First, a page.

Searching for Bobby Jones

When Mike at Ruthless Golf as me if I was interested in taking part in a special day (today) where the leading golf blogs around the world write something about Bobby Jones I thought, “Yeah sure, easy – that could be fun.” How hard could it be to find an Australian angle or connection to the great Bobby Jones – I soon realised there really wasn’t one, but found some fun stuff along the way.

Bobby Jones competed only as an amateur during the 1920’s and 30’s and is most famous for his Grand Slam, winning the four major championships of his era. He was instrumental in the design and promotion of The US Masters at Augusta National and with Warner Brothers produced a series of instructional golf films. The man was a golfing god in his day – so much so, it surprised me to read he converted to Catholicism a week before his death. BBC journalist and friend Alistair Cooke wrote:

What we are left with in the end is a forever young, good-looking Southerner, who, to the great good fortune of people who saw him, happened to play the great game with more magic and more grace than anyone before or since.

Surely this man, so graceful and well-known across the world, would have some links with Australian golf?

My first search for Bobby Jones was lame to say the least. A Google search led me to a map of Kooralbyn. A small southern Queensland town, home of the Kooralbyn Golf Club. and the only Australian street named after Jones: Bobby Jones Court. I was discovering that Bobby Jones lived in an era where world travel and communication was far more difficult than it is now. It’s hard enough to get Tiger Woods to have anything to do with Australian golf, why would I find anything to do with Bobby Jones Down Under?

I took a look through Australian newspaper archives and it says something about how well known Bobby Jones was by the amount of information I found. There were many articles on Jones winning his grand slam tournaments and the similarities to Tiger Woods started to become apparent. Here’s how one article from the “Northern Territory Times” described his US Amateur victory in 1930:

Friday 3 October 1930 Bobby Jones American Golf robot defeated Eugene Homans New York by eight and seven thus winning the United States Amateur Golf Championship and completing an unparalleled record of four major titles.

A robot! I wondered if this was a typo but it seems not – the man was a machine and was winning everything at the time in the sort of fashion no one had seen before. Sound familiar?

“America Takes Golf Seriously” was the title of an article from The Canberra Times in 1929 which seemed to hint at the shift in world golf and the impact Bobby Jones was having:

Thursday 8 August 1929 Dr. Lee Brown, well-known amateur golfer, who returned to Sydney from a trip to America today, estimates the golf of Bobby Jones and other leading golfers to be three strokes a round better than the highest standard in Australia. “Americans make a business of golf,” he added. “Strict training is carried on by leading amateurs as well as professionals.”

Strict training for golf? Who would’ve thought?!

After Jones retired from tournament golf there was a proposal to stage a great golf carnival in Melbourne it’s centenary year. An article in Brisbane’s Courier-Mail suggested both Bobby Jones and Gene Sarazen should be invited to Australia to play for the 5000 pounds in prize money set aside for the event:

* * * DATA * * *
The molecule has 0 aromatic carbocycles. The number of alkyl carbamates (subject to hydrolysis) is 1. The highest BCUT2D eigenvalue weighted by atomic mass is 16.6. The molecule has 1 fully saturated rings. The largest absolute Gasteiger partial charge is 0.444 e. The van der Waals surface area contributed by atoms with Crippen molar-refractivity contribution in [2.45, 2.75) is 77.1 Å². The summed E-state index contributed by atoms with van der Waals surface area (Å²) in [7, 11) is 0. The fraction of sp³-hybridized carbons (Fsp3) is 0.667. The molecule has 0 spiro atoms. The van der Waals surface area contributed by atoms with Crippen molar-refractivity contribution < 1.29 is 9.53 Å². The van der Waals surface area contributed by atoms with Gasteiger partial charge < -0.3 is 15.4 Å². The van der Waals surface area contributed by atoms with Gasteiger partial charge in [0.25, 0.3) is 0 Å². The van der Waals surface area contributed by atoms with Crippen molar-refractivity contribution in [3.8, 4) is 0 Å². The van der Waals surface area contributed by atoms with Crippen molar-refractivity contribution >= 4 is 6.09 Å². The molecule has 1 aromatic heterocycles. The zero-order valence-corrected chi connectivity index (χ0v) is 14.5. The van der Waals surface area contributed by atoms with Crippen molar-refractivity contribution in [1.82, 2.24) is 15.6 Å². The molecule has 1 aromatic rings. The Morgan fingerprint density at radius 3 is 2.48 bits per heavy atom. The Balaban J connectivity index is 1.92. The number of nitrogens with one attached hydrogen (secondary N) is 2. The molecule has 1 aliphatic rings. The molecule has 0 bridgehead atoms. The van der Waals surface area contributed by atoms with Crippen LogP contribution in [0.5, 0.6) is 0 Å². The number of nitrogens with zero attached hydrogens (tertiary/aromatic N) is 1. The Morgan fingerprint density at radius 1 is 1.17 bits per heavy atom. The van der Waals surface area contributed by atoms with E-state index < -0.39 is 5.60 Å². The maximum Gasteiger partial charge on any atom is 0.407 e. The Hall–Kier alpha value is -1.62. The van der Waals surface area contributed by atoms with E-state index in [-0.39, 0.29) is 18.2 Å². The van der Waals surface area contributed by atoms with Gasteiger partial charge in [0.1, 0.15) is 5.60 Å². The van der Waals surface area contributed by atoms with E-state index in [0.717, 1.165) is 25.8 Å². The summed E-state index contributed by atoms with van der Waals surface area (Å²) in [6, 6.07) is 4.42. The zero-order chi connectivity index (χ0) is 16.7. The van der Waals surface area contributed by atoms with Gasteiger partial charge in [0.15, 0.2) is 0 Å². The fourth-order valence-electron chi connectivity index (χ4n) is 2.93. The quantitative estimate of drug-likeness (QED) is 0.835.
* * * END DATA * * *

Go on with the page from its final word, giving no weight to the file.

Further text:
Saturday 30 September 1933 …The Centenary Golf would sadly lack its colour and attraction without these two champions of champions. If not playing in the competitive side they should be induced to come for exhibition games.

Bobby Jones is the world’s best golfer, and one of the most modest and likeable of individuals. Most notable in its absence is the word “ego” where Bobby is concerned. He is liked by everyone wherever he goes.

He sounds like quite a guy, but “induced”? Sorry? Is this article suggesting that American golfers should be compensated somehow by traveling to play golf in Australia?

Sadly, Bobby Jones never did make it to Australia despite the inducements. It would have been nice to have seen the great golfer grace our shores at least for one trip. A trip which would have been etched into Australian golf history and provide an easy story for this Australian golf writer.

Thankfully, we have greater ways of inducing the world’s best golfer to the great southern land these days. Golf writers in 80 years time will be thankful for that, let me tell you.

5 thoughts on “Searching for Bobby Jones

  • You found some really neat things, Michael. I guess it goes to show that, even in a world where travel and communication are difficult, greatness finds a way to become known.

    But I think you left out one other important connection:

    Perhaps Jones’s influence on Australia is best shown in the number of great Australian golfers we see today.

  • If you ever get to Atlanta, let me know – I’ll show you were Bobby Jones is. His final resting place is in the Oakland Cemetary in Atlanta. People continue to make it a pilgrimage and leave golf balls by his grave stone.

    Luckily, for all golfers truly bitten by the golf bug, Jones is always with us, no matter where we go.

  • Wow, some very interesting and neat stuff. Finding a clipping from the 1929 newspaper is wonderful. I am always amazed at the universality of golf. Thanks for the digging you did.

  • Great stuff. Finding that article from 1929, what a great touch.

  • Ooooh, that’d be great to make the trip to his grave. Thanks for the kind words folks!


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